In this chapter we present experimental results on our lifting dataset. We used Pytorch interface in this work and training and testing have been performed on a machine with NVIDIA Tesla K40c and 12 GB RAM. We executed three experiments to study the effect of three different factors on the accuracy of results. First, three variants of multi-view integration inputs; including joint heatmaps, joints heatmaps plus input images, and joints heatmaps plus skip connections, are tested to assess how the accuracy changes by feeding more 3D cues to this network. Second, we tested two network structures for multi-view integration, namely simple encoder and half-hourglass, to evaluate the influence of using max-pooling and residual learning modules instead of standard convolutional layers on our dataset. Third, single-view and two-views training are performed to study the robustness of the method as a function of the number of cameras. Finally, we chose the method with the highest performance (fig. 2) and applied it on HumanEva-I dataset

[1] and compared our results with other state-of-the-art method on this dataset.

V-a Different Variants of Multi-view Integration Inputs

Fig. 4: Average of the 3D pose estimation error of different subjects for three variants of multi-view integration inputs. Bars show the variance.

Fig. 4 illustrates the 3D pose estimation error of different subjects for three combinations of input for multi-view integration network. It can be seen that summing up skip connections with feature maps in-between residual modules can achieve the highest accuracy. The error reduction of combining input images with joints heatmaps is only %6 ( mm vs mm), compare to %26 ( mm vs mm) error reduction by combining skip connections and joint heatmaps as input to the multi-view integration network. While input images might provide noisy information for the network, these skip connection features can extract semantic information at multiple levels of 2D pose estimation and provide more cues for 3D pose inference.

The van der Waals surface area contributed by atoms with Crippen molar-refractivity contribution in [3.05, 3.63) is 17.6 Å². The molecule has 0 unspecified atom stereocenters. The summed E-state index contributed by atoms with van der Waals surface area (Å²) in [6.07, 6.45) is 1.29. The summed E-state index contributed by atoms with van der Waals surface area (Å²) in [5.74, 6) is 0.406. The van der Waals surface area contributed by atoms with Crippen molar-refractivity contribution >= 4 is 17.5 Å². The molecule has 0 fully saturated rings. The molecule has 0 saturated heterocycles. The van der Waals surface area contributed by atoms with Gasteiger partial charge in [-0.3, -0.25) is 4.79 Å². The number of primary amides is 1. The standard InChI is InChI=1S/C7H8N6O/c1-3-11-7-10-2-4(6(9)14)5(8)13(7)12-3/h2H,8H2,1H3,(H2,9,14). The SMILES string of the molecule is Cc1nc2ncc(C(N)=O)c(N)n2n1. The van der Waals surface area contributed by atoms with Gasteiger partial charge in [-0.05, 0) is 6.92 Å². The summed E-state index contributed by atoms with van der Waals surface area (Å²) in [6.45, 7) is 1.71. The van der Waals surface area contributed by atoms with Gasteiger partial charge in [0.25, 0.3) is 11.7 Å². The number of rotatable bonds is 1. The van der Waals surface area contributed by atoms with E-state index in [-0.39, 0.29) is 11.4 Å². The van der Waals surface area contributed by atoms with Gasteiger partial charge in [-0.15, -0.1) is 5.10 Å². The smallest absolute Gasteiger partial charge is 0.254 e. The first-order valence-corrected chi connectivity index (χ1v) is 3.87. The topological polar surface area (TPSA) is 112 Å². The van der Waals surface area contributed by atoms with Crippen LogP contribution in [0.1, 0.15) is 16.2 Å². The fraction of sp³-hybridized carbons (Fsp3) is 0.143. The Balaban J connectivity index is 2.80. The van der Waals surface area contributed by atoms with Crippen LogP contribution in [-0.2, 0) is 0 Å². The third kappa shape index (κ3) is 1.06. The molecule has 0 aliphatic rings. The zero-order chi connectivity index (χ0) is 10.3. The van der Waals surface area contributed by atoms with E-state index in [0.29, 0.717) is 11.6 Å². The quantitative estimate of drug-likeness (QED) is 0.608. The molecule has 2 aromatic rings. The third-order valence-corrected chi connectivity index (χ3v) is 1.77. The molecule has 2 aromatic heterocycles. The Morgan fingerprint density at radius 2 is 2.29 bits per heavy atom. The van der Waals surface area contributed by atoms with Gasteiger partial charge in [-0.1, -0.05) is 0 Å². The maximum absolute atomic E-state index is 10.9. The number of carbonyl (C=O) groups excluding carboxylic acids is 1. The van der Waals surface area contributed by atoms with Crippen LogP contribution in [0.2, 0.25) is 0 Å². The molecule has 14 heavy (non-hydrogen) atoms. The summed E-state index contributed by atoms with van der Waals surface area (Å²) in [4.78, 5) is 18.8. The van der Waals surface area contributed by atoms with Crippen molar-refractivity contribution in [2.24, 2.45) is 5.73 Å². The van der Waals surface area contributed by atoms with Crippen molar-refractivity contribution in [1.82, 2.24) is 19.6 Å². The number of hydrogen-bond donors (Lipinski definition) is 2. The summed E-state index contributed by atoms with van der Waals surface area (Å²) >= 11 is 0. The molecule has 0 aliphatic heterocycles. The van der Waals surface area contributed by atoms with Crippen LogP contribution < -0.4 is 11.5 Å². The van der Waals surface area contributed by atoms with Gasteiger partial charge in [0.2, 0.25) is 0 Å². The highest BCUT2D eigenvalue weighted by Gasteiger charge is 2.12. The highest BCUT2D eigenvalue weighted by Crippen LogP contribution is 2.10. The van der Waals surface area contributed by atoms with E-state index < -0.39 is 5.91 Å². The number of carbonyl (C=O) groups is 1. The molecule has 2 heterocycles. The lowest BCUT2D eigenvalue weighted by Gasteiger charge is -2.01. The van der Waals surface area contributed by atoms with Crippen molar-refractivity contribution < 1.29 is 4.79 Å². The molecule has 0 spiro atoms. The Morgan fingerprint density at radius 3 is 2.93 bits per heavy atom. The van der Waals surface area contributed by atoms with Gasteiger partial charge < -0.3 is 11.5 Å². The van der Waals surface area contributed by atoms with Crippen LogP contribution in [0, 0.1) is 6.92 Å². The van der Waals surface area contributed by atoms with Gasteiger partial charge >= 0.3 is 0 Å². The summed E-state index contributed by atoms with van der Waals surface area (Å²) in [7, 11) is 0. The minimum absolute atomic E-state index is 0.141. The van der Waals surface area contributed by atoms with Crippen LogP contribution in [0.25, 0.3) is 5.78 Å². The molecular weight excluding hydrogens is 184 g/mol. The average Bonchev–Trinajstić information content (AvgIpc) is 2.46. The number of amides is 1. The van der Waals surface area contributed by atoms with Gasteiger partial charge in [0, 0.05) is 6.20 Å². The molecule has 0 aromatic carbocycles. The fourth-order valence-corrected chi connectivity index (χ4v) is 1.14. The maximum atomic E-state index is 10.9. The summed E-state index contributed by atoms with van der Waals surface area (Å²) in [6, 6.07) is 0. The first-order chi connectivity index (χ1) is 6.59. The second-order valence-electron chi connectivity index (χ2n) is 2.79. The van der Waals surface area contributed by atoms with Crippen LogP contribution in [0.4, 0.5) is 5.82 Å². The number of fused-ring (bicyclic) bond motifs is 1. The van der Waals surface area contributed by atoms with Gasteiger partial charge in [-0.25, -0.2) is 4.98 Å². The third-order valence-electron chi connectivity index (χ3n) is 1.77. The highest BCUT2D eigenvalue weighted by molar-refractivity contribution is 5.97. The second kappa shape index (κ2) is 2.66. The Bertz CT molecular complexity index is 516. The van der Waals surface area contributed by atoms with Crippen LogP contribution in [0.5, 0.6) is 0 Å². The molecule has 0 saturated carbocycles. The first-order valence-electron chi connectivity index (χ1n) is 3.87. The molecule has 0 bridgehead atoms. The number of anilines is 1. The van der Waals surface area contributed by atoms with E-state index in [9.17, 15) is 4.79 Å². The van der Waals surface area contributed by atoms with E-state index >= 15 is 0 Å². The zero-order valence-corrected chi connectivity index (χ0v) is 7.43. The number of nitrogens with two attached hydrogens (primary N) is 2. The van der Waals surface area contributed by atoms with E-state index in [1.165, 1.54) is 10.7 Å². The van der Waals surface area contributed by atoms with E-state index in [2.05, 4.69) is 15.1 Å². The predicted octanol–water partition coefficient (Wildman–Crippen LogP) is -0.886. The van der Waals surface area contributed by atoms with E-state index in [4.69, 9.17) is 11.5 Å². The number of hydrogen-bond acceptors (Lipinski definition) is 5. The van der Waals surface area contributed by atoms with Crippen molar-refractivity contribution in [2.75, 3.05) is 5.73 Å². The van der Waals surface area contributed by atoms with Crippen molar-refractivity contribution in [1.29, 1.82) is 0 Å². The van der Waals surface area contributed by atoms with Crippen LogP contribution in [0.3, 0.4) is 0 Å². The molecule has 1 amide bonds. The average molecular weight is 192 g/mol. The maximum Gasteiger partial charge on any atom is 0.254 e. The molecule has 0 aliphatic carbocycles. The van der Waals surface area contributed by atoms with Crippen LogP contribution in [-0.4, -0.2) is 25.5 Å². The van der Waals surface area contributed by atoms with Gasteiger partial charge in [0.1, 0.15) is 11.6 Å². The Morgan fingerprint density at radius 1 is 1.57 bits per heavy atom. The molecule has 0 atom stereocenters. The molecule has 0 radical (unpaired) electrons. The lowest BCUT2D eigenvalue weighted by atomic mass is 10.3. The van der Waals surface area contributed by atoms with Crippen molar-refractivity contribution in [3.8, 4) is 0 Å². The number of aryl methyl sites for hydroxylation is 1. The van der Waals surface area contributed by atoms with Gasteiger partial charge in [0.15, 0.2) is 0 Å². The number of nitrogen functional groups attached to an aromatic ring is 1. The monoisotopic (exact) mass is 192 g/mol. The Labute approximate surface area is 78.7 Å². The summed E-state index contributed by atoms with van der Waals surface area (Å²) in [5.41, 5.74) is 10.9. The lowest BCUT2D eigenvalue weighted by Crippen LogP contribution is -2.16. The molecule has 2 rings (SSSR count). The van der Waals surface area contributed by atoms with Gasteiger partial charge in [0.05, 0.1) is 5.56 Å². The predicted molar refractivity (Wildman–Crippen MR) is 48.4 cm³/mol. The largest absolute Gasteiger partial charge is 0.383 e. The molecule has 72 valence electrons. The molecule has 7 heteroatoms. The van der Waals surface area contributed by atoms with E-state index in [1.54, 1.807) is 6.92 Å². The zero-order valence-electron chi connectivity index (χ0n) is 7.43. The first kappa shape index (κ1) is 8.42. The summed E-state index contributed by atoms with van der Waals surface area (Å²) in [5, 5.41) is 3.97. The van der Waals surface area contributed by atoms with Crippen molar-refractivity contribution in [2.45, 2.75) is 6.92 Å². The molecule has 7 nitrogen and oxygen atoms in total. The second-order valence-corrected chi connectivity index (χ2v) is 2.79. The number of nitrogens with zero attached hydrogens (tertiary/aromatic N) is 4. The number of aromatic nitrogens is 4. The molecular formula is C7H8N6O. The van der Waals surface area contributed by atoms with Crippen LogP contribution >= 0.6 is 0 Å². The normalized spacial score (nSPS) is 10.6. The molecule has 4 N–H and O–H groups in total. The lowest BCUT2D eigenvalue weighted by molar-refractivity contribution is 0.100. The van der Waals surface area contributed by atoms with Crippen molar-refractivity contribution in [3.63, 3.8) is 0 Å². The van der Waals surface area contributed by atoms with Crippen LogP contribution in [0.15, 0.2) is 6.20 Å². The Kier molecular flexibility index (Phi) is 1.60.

V-B Simple Encoder vs Half-hourglass

Fig. 5 illustrates the 3D pose estimation error of different subjects for simple encoder and half-hourglass architectures. The average error over the whole dataset is mm and mm for these networks, respectively. We found that using half-hourglass network that benefits from residual modules and periodically insert of max-pooling layer reduces the error by %24. This happens due to the fact that networks with residual modules gain accuracy from greatly increased depth and addressing the degradation problem [34]. In addition, inserting max-pooling layer in-between successive convolutional layers reduces the number of parameters and computation in the network, and control overfitting. For qualitative results, we have provided representative 3D poses predicted by our proposed method (half-hourglass architecture and using both heatmaps and skip connections as the inputs for multi-view integration network) in figure 6. It can be seen that even for posture with self-occlusion, our method is able to predict the pose accurately.

Fig. 5: Average of the 3D pose estimation error of different subjects for simple encoder and half-hourglass architecture. Bars show the variance.
Fig. 6: Qualitative results for lifting datasets. Each dashed box represents a scenario: Left- multi-view images, Right- corresponding estimated 3D pose.

V-C Single-view vs Two-view Training

Fig. 7 illustrates the 3D pose estimation error of different subjects for single-view and two-view setups. For single-view setup, the network is trained and tested on both views. As was expected, we found that feeding two-view images as inputs to the network increases the accuracy. Since self-occlusion is a main source of ambiguity in pose estimation and can be addressed by using multiple cameras. For biomechanical applications due to the need of very accurate estimated pose, using multiple cameras is crucial [8].

Fig. 7: Average of the 3D pose estimation error of different subjects for single-view and multi-view setups. Bars show the variance.

V-D Compare with Other Work